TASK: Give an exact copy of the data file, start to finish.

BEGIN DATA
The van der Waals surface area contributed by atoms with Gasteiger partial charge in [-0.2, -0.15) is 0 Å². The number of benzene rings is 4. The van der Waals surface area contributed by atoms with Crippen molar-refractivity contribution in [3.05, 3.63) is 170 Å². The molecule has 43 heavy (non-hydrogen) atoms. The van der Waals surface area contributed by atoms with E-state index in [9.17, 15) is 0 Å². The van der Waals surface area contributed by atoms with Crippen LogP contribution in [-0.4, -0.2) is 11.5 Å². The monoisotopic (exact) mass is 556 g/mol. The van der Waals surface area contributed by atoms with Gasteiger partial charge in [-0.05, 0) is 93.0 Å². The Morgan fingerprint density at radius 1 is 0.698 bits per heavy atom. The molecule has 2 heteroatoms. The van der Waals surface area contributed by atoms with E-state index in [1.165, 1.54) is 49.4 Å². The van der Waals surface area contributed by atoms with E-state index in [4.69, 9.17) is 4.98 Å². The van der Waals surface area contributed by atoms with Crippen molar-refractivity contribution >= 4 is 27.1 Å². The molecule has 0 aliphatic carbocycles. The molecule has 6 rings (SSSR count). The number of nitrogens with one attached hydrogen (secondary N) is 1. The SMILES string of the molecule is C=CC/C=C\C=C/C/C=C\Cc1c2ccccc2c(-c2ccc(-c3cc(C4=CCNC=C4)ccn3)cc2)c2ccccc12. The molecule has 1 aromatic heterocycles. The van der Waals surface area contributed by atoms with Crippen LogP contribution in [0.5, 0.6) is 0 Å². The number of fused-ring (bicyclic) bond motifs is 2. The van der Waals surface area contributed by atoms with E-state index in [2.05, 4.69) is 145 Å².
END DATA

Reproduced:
The van der Waals surface area contributed by atoms with Gasteiger partial charge in [-0.2, -0.15) is 0 Å². The number of benzene rings is 4. The van der Waals surface area contributed by atoms with Crippen molar-refractivity contribution in [3.05, 3.63) is 170 Å². The molecule has 43 heavy (non-hydrogen) atoms. The van der Waals surface area contributed by atoms with E-state index in [9.17, 15) is 0 Å². The van der Waals surface area contributed by atoms with Crippen LogP contribution in [-0.4, -0.2) is 11.5 Å². The monoisotopic (exact) mass is 556 g/mol. The van der Waals surface area contributed by atoms with Gasteiger partial charge in [-0.05, 0) is 93.0 Å². The Morgan fingerprint density at radius 1 is 0.698 bits per heavy atom. The molecule has 2 heteroatoms. The van der Waals surface area contributed by atoms with E-state index in [1.165, 1.54) is 49.4 Å². The van der Waals surface area contributed by atoms with E-state index in [4.69, 9.17) is 4.98 Å². The van der Waals surface area contributed by atoms with Crippen molar-refractivity contribution >= 4 is 27.1 Å². The molecule has 0 aliphatic carbocycles. The molecule has 6 rings (SSSR count). The number of nitrogens with one attached hydrogen (secondary N) is 1. The SMILES string of the molecule is C=CC/C=C\C=C/C/C=C\Cc1c2ccccc2c(-c2ccc(-c3cc(C4=CCNC=C4)ccn3)cc2)c2ccccc12. The molecule has 1 aromatic heterocycles. The van der Waals surface area contributed by atoms with Crippen LogP contribution in [0.5, 0.6) is 0 Å². The number of fused-ring (bicyclic) bond motifs is 2. The van der Waals surface area contributed by atoms with E-state index in [2.05, 4.69) is 145 Å².